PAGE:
Side-by-side comparison of blood-brain barrier models

Period of Performance: 09/21/2006 - 08/31/2007


Phase 1 STTR

Recipient Firm

Cleveland Medical Devices, Inc.
Principal Investigator

Research Topics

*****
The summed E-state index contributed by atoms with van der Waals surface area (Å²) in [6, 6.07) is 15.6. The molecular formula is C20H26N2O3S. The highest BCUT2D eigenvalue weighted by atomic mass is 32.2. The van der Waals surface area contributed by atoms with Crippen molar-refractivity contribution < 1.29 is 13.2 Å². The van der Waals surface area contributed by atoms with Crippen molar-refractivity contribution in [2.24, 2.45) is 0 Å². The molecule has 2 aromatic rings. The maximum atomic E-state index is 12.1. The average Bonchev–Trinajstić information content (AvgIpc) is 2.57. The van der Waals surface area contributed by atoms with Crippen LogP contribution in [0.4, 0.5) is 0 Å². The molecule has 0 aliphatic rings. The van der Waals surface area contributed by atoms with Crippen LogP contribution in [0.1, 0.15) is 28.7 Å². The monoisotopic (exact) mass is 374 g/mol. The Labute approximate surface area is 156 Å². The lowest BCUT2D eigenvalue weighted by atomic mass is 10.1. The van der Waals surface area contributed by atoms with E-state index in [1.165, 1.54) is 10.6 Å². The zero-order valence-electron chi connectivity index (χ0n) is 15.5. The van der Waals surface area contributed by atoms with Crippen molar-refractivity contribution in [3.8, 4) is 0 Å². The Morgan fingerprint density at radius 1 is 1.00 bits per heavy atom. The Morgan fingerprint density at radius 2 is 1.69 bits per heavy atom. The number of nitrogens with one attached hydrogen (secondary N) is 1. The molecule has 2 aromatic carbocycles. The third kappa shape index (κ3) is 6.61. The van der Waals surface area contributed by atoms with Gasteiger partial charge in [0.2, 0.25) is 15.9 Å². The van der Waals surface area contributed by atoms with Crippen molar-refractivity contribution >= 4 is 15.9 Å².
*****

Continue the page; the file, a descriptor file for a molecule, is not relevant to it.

DESCRIPTION (provided by applicant): The blood-brain barrier (BBB) is crucial for complex issues such as drug delivery, pathogenesis of chronic neurological diseases involving BBB dysfunction (e.g., brain tumors, ischemia, hypoxia, brain edema, multiple sclerosis, and meningitis) and issues related to bio-defense. Since the BBB selectively (by specific transport mechanisms) excludes most blood-borne substances and xenobiotics from entering the brain, protecting it from systemic influences. Unfortunately, bio-defense systems that developed to protect the brain from potentially dangerous substances may also contribute to the phenomenon known as multiple drug resistance (MDR) during treatment of several CNS disorders, such as drug refractory epilepsy or intractable brain tumors. Every year millions of dollars are spent by pharmaceutical companies to develop alternative pharmaceutical strategies that bypass the shielding of brain parenchyma and to study new therapeutic approaches using in vivo or in vitro models of the BBB, many of which end up not working. Rationale CNS drug design cannot entirely and exclusively rely upon the physical-chemical properties of putative neurotherapeutics, since lipophilicity alone is a poor predictor for drug penetration into the CNS. This is particularly true for 3 large families of CNS drugs, antineoplastics, antivirals and antiepileptics. Studies performed in small animals including rodents cannot be directly extrapolated to human tissue. Preliminary results from this and other laboratories have convincingly demonstrated that use of rodent brain endothelial cells and in general endothelial cell lines from non human sources as models of clinical pharmacology are flawed. We propose to: 1) To study the effects of multiple drug resistance expression in endothelial-glial co-culture grown under dynamic conditions and to compare permeability values obtained in a comparable BBB model based on Transwell-type technology. 2) To validate the current design of the cartridge and implement improvements to the existing DIV-BBB to address current deign problems. 3) To validate the design of the electronic measurement system. The improvement in the current TEER design is the ability to measure the impedance of BBB at various frequencies. We propose to develop and validate an improved dynamic in vitro blood-brain barrier (DIV-BBB) model that reproduces the functional characteristics of the BBB in vivo, features higher predictability, and is fully scalable and customizable. As such, it will be perfectly suited for extensive pharmacological and physiological studies and will accelerate the process leading to new and more effective drug therapies aimed at CNS diseases.